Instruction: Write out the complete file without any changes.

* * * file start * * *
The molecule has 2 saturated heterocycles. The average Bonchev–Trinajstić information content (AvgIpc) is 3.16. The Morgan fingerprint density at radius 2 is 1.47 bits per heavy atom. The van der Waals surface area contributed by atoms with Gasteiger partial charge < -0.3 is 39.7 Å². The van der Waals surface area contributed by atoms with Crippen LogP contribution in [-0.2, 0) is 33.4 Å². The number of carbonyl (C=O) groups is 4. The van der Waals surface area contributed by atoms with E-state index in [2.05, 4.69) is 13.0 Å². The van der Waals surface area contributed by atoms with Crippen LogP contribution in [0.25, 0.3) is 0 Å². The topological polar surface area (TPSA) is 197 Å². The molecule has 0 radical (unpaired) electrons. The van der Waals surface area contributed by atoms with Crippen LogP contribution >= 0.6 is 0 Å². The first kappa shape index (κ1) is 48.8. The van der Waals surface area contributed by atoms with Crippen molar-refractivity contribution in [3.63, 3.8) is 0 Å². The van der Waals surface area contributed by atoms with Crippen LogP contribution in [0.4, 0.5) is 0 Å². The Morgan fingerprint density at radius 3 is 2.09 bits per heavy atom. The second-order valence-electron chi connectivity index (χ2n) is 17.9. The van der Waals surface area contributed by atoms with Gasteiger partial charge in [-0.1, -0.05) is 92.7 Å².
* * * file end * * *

The molecule has 2 saturated heterocycles. The average Bonchev–Trinajstić information content (AvgIpc) is 3.16. The Morgan fingerprint density at radius 2 is 1.47 bits per heavy atom. The van der Waals surface area contributed by atoms with Gasteiger partial charge < -0.3 is 39.7 Å². The van der Waals surface area contributed by atoms with Crippen LogP contribution in [-0.2, 0) is 33.4 Å². The number of carbonyl (C=O) groups is 4. The van der Waals surface area contributed by atoms with E-state index in [2.05, 4.69) is 13.0 Å². The van der Waals surface area contributed by atoms with Crippen LogP contribution in [0.25, 0.3) is 0 Å². The topological polar surface area (TPSA) is 197 Å². The molecule has 0 radical (unpaired) electrons. The van der Waals surface area contributed by atoms with Crippen LogP contribution >= 0.6 is 0 Å². The first kappa shape index (κ1) is 48.8. The van der Waals surface area contributed by atoms with Crippen molar-refractivity contribution in [3.63, 3.8) is 0 Å². The van der Waals surface area contributed by atoms with Crippen LogP contribution in [0.4, 0.5) is 0 Å². The Morgan fingerprint density at radius 3 is 2.09 bits per heavy atom. The second-order valence-electron chi connectivity index (χ2n) is 17.9. The van der Waals surface area contributed by atoms with Gasteiger partial charge in [-0.1, -0.05) is 92.7 Å².